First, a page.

An Earl’s daughter, Lady Ela Dalvi doesn’t fall from grace; she is shoved by her former best friend, Poppy Landers who concocts a tale that sullies Ela’s reputation. Vowing to get revenge, Ela invents a new personality and becomes Miss Lyra Whitley, an enigmatic heiress who plans to infiltrate the glittering ballrooms of London, 1817. After all, “money has a way of opening the tightest, most elite circles” (10), and the recipe for high society female accomplishment in the United Kingdom during the late Regency era and later were fortune, connections, beauty, and virtue.

On this defiant journey across class boundaries, Lyra’s disguise seeks position, influence, and power. Her target is a mistress of slander, and Lyra plans to take her down in a five-step revenge plan. In Lyra’s mind, revenge can be likened to chess. Both are games of strategy, patience, and positioning. Lyra plans to take down the queen and checkmate the king.

Although she is well-aware that war is not won without casualties and that popularity is both fickle and fleeting, Lyra doesn’t plan on a mutiny from her heart. Once in motion, all of the moving parts of the plan, as well as the shifting alliances, are difficult to predict. Soon, her convictions begin to feel like they are built on quicksand. Because Lyra can’t reconcile the girl she had been and the girl she has become, she wonders if it is possible to lose herself entirely while pretending to be someone else.  As Ela’s memories and feelings undermine Lyra’s purpose, her brain grows muddled and her heart gets tangled by Lord Keston Osborn’s flirtations. Lyra is intrigued by Keston, “and intrigue is a dangerous thing. It can send a mind off course, shake a plan from its path, [and] leave chaos in its wake” (104).

To write her novel Queen Bee, Amalie Howard takes on this history to write a romance novel fit for a queen. In the process, she also takes up the topic of gender roles. “In a lot of places, not just England, males had their power and females had their wits. The goal of any highborn girl was to marry well. We were bred for that.  Our wombs held value, not our brains” (54).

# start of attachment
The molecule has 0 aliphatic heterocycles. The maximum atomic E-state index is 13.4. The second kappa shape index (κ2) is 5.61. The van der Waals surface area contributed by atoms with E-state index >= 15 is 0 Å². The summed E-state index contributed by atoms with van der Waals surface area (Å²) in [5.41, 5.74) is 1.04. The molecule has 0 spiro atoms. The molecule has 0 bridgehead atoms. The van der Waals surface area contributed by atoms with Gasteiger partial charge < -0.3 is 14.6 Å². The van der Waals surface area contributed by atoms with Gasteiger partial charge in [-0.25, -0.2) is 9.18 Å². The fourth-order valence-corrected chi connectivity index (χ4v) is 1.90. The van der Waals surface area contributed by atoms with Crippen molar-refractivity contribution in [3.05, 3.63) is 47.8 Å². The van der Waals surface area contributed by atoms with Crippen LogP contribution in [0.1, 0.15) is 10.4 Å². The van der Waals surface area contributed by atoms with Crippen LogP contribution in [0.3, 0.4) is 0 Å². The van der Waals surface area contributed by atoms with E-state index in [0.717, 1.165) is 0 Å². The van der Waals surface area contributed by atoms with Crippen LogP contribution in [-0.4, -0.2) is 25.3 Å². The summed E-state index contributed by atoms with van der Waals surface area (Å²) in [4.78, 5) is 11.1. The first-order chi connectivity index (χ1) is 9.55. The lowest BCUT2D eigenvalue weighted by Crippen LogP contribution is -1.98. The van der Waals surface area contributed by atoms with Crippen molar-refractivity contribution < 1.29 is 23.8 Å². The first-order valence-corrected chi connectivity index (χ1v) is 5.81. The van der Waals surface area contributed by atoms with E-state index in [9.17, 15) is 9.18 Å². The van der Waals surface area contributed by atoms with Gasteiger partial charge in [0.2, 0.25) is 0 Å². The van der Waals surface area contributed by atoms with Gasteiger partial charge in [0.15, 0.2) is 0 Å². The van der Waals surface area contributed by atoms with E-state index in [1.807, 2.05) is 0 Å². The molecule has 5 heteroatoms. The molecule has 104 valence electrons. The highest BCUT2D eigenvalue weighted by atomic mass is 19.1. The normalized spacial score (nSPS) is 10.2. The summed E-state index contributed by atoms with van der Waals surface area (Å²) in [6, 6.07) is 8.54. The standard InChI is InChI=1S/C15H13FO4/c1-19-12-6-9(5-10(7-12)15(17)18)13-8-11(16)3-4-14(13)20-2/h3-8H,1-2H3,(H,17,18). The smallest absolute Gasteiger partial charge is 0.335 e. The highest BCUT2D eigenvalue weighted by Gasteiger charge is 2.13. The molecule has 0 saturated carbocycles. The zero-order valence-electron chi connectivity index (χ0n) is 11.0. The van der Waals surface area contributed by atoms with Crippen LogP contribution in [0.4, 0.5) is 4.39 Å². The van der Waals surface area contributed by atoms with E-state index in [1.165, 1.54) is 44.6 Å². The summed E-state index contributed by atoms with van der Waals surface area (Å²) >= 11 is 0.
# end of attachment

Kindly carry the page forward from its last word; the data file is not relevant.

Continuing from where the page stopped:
Given this reality, Lyra wages her battles in subversive ways in order to convey a message about maintaining power and having agency while being compassionate and considerate. She tells her friend Rosalin: “It’s true that we women live in cages of society’s making, that we are bound by the rules of our station. But we are not prisoners! We have our own minds and our own dreams, and if we give up on those, then we’re the ones who lose” (187).

Tucked within the novel’s pages, the reader will also discover several significant life lessons:

  • “The best way of avenging thyself is not to become like the wrongdoer” (147).
  • Even though we all deal with pressures and expectations to “perform and conform,” if we continually shove aside our dreams for the sake of duty, the consequences can be dire.
  • “People aren’t kind because they expect anything in return. They’re kind because it makes them better people” (156).
  • Losing is a matter of perspective.
  • “When a person behaves badly, their ugliness comes from them, no one else. We can only control ourselves. . . what we do” (202).

And the truest moral of them all is that we don’t get do-overs in life; we only get to do better because life is a “series of moves and countermoves with an uncertain outcome” (343).

  • Posted by Donna

Leave a Reply

Your email address will not be published.